I’m a transplant to Minnesota. I grew up mostly in central Ohio, spent time on the East Coast, then settled in the Twin Cities just over twenty years ago with my husband. Despite pleas from family, we have no plans to leave. I love many things about my adopted state—the lakes, the political landscape, the thriving arts community—but nothing that inspires my fanatic devotion more than the Minnesota State Fair.
The first year I moved here I didn’t go. The next year, friends showed us their favorite things about the fair, like the butter sculptures in the Dairy Goodness building. Most of what we did, though, was eat. Our first trip included many things we still eat today: mini donuts, roast corn, French fries, 1919 root beer, and fried cheese curds. I think those are what cemented my love for the fair in general, and fair food in particular. I’ve been every year since, even the year right after my older son was born, in the two hour interval between nursing sessions.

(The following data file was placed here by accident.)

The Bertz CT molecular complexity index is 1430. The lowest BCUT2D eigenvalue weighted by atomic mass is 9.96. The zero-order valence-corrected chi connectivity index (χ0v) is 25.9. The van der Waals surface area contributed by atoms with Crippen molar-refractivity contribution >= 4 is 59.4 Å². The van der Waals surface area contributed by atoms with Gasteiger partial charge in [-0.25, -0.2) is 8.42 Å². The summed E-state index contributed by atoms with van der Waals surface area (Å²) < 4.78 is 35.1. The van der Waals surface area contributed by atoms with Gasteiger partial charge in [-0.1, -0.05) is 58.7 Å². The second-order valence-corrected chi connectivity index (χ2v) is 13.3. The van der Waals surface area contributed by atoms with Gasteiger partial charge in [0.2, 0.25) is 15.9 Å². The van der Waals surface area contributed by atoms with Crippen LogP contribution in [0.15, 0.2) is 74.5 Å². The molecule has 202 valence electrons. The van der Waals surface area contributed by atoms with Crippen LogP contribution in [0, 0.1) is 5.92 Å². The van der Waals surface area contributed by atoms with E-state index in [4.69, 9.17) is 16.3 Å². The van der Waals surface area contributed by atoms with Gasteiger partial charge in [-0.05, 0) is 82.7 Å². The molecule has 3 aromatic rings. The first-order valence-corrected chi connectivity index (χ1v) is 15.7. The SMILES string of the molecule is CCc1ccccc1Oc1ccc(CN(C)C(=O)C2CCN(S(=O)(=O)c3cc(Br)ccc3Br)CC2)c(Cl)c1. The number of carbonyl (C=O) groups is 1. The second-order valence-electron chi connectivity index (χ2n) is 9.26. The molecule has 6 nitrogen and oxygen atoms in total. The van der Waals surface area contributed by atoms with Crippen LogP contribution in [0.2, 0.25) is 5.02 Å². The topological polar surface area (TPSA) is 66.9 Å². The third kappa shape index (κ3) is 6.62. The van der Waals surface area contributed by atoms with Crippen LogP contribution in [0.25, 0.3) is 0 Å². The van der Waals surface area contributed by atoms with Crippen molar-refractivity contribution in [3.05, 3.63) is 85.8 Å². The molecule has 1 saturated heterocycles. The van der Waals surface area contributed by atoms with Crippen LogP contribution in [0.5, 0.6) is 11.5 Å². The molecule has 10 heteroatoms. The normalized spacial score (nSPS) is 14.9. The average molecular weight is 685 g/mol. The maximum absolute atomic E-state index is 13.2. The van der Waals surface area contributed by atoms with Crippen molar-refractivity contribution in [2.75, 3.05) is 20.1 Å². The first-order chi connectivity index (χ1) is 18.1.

Our food list has changed over the years, with only a few things remaining constant. Each year I scan the early reports from trusted food critics. I’ve read everything Rick Nelson from the Star Tribune and Dara Moskowitz Grumdahl have ever written about the fair, and have gladly seen the rise of new fair-food voices, like the team at the Growler (formerly Heavy Table), Eater’s Joy Summers, Stephanie and Drew at Minneapolis St. Paul Magazine, and Jason DeRusha at Minnesota Monthly. When I check out the new foods, I pay particular attention to who’s making it. Some vendors are reliably terrific (Farmer’s Union), some are hit and miss (Blue Moon) and some I don’t bother with (Green Mill, and the questionably named Shanghaied Henri’s). But even the critics diverge, sometimes widely, as shown in this grid at MinnPost. Remember, your mileage may vary. If something doesn’t sound like your thing, it probably isn’t, no matter how the food critics rave. Then again, one of our family favorites this year was something none of us expected, so it’s nice to gamble on delight. That surprise, in my 21st year of fair-going, is why I share with you some of my accumulated fair advice.